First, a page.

Beaupré Antiphonary Fragments


The three fragments presented here were illuminated in Hainaut around 1280 and completed in 1290, and were originally part of a collection of richly decorated Cistercian manuscripts that is a rare example of those being produced in Flanders at the end of the 13th century. Known as the Beaupré Antiphonary, the manuscripts consisted of two sets, each of three volumes, produced for the abbess’s side and the prioress’s side of the choir at the Cistercian abbey of Sainte-Marie at Beaupré (diocese of Cambrai, in French Flanders). In 1850‒53 these works were taken to England by the art critic and scholar John Ruskin (1819‒1900), who excised some pages and sent an unmatched set to be auctioned. Those manuscripts regrettably were lost in June 1865 during a fire that spread to Sotheby and Wilkinson in London. The fragments here from the Beaupré Antiphonary were salvaged from that fire. They include an illuminated initial “S,” an illuminated “h” with a Cistercian nun and another figure at prayer beside a saint, and an initial “O.” Six other fragments are known to exist in other collections: two leaves at the Victoria and Albert Museum; two in Brussels at the Bibliothèque Royale Albert I; one in Bordeaux in the Trésor de la Cathédrale Saint-André; and one in Nuremberg at the Germanisches Nationalmuseum, Graphische Sammlung.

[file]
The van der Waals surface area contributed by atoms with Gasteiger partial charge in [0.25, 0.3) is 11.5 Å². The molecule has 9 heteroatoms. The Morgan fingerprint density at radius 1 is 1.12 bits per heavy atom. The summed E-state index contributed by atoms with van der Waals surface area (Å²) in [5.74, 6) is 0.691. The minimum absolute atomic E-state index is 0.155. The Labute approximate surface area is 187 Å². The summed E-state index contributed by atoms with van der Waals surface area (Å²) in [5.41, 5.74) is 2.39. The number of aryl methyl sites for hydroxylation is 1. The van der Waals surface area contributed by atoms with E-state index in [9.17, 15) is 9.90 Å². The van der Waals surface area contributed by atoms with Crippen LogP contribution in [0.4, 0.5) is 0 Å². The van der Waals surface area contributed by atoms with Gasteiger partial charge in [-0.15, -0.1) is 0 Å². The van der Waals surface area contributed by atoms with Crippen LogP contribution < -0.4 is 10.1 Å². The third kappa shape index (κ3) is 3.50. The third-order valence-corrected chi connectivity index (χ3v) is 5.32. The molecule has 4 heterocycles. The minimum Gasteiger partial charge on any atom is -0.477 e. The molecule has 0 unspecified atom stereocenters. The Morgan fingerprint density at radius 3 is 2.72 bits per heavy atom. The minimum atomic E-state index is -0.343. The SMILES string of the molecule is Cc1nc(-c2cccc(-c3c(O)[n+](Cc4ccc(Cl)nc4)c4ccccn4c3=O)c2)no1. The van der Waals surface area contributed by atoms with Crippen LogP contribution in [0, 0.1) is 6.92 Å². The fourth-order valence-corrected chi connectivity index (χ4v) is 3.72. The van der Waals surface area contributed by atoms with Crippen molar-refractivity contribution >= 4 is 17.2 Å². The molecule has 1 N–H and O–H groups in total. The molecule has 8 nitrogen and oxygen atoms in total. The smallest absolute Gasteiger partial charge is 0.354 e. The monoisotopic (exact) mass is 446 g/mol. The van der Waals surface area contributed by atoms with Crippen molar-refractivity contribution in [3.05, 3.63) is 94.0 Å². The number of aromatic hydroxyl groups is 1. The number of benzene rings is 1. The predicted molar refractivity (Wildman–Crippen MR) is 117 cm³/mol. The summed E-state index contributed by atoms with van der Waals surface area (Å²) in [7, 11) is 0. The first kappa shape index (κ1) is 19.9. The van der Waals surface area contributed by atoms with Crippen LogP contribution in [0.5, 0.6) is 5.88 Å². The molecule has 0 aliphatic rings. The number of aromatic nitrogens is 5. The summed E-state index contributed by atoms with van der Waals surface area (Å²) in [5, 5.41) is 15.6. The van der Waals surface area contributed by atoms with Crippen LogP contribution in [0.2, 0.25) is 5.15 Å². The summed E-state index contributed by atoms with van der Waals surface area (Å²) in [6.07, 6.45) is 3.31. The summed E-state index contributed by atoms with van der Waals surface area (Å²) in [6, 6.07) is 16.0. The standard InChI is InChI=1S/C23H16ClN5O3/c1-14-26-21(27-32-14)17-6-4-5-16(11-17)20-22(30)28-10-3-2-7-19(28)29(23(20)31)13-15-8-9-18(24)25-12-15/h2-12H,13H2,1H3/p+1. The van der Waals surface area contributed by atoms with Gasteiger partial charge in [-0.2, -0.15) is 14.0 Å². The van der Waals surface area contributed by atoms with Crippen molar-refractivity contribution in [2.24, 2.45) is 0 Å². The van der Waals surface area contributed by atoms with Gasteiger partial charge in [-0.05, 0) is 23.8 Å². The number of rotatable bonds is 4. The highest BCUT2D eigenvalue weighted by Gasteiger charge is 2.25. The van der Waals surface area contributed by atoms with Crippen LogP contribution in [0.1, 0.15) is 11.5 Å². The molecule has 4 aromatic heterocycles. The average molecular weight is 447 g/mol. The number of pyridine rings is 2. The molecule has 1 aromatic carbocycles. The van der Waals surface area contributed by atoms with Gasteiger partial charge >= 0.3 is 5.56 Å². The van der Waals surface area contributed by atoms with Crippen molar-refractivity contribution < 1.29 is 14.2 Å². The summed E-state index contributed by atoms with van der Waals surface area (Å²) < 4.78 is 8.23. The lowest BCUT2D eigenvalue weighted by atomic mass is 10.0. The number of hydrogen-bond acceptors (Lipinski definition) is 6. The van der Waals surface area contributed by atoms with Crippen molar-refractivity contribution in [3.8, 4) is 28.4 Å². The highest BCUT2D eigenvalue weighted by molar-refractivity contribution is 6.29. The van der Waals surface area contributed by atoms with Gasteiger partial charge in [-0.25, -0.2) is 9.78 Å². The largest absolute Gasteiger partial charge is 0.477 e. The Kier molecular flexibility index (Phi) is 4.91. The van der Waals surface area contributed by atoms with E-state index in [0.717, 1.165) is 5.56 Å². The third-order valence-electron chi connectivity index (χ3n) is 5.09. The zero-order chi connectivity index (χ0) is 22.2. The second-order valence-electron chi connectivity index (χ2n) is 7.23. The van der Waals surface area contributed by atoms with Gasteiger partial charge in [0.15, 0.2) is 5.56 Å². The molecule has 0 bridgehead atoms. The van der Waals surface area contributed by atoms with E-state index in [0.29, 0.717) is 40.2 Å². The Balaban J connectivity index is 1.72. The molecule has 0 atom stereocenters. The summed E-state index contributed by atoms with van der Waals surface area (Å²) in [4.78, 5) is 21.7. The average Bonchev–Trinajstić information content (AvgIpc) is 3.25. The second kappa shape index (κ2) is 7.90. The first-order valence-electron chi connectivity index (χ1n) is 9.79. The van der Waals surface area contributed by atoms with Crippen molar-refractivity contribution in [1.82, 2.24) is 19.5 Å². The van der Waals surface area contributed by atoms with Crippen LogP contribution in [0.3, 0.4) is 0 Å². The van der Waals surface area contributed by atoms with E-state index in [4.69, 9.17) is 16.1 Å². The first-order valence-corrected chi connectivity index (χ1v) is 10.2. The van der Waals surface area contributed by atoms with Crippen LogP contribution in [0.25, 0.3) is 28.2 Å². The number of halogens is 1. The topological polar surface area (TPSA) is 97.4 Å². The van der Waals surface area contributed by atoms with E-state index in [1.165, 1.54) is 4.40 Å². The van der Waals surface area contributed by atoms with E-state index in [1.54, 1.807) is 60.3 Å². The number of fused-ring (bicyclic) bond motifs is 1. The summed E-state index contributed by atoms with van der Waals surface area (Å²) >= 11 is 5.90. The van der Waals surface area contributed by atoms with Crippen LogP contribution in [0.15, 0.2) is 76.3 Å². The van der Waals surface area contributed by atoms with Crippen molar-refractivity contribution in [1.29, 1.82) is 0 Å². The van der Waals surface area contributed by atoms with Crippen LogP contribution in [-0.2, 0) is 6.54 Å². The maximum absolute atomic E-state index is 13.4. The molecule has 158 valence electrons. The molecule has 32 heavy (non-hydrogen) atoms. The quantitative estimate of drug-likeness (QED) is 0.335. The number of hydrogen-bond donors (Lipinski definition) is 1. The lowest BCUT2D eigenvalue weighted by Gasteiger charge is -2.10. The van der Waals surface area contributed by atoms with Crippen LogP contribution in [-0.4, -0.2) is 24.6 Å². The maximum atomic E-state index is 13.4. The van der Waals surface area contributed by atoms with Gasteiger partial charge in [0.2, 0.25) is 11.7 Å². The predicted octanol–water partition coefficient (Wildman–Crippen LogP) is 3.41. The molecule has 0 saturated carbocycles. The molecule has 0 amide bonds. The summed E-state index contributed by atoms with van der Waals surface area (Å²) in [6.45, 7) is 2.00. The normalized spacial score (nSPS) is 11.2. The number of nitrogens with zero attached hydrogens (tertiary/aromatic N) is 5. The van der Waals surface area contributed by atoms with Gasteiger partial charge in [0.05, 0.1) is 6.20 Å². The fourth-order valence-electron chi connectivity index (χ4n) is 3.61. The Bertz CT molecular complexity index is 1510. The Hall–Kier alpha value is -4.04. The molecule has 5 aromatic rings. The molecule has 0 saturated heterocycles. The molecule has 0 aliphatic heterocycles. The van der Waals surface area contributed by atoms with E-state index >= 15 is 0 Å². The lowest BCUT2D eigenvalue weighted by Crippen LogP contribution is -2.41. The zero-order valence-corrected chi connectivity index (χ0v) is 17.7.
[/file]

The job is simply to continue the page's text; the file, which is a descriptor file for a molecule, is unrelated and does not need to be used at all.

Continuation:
Last updated: October 24, 2017